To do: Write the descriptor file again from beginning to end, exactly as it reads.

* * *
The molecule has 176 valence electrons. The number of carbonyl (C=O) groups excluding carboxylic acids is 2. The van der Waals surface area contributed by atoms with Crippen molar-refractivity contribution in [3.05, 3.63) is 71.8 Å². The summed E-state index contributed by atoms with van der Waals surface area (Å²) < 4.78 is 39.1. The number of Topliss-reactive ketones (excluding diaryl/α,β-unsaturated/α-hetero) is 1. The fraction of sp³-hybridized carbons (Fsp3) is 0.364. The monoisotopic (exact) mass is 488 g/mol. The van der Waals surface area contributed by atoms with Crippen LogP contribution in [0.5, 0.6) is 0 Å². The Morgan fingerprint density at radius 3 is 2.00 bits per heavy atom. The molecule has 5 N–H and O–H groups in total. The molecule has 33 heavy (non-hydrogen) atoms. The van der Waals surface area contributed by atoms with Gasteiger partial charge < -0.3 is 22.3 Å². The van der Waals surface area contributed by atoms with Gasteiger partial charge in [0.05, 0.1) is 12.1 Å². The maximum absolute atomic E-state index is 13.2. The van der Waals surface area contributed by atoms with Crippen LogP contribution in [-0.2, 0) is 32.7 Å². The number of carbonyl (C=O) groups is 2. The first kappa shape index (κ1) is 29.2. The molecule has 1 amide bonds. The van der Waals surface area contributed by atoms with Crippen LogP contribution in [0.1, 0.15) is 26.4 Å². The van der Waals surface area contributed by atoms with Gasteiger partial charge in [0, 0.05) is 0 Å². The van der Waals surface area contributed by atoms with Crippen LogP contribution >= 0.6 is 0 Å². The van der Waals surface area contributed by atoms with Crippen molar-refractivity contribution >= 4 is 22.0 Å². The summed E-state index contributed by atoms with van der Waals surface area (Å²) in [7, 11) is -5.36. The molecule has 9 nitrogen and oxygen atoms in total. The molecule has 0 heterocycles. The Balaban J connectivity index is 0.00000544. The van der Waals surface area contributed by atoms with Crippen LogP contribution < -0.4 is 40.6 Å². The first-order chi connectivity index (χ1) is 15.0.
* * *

The molecule has 176 valence electrons. The number of carbonyl (C=O) groups excluding carboxylic acids is 2. The van der Waals surface area contributed by atoms with Crippen molar-refractivity contribution in [3.05, 3.63) is 71.8 Å². The summed E-state index contributed by atoms with van der Waals surface area (Å²) < 4.78 is 39.1. The number of Topliss-reactive ketones (excluding diaryl/α,β-unsaturated/α-hetero) is 1. The fraction of sp³-hybridized carbons (Fsp3) is 0.364. The monoisotopic (exact) mass is 488 g/mol. The van der Waals surface area contributed by atoms with Crippen LogP contribution in [0.5, 0.6) is 0 Å². The Morgan fingerprint density at radius 3 is 2.00 bits per heavy atom. The molecule has 5 N–H and O–H groups in total. The molecule has 33 heavy (non-hydrogen) atoms. The van der Waals surface area contributed by atoms with Gasteiger partial charge < -0.3 is 22.3 Å². The van der Waals surface area contributed by atoms with Gasteiger partial charge in [0.05, 0.1) is 12.1 Å². The maximum absolute atomic E-state index is 13.2. The van der Waals surface area contributed by atoms with Crippen LogP contribution in [-0.2, 0) is 32.7 Å². The number of carbonyl (C=O) groups is 2. The first kappa shape index (κ1) is 29.2. The molecule has 1 amide bonds. The van der Waals surface area contributed by atoms with Crippen LogP contribution in [0.1, 0.15) is 26.4 Å². The van der Waals surface area contributed by atoms with Gasteiger partial charge in [0, 0.05) is 0 Å². The van der Waals surface area contributed by atoms with Crippen LogP contribution >= 0.6 is 0 Å². The van der Waals surface area contributed by atoms with Crippen molar-refractivity contribution >= 4 is 22.0 Å². The summed E-state index contributed by atoms with van der Waals surface area (Å²) in [7, 11) is -5.36. The molecule has 9 nitrogen and oxygen atoms in total. The molecule has 0 heterocycles. The Balaban J connectivity index is 0.00000544. The van der Waals surface area contributed by atoms with Crippen LogP contribution < -0.4 is 40.6 Å². The first-order chi connectivity index (χ1) is 15.0.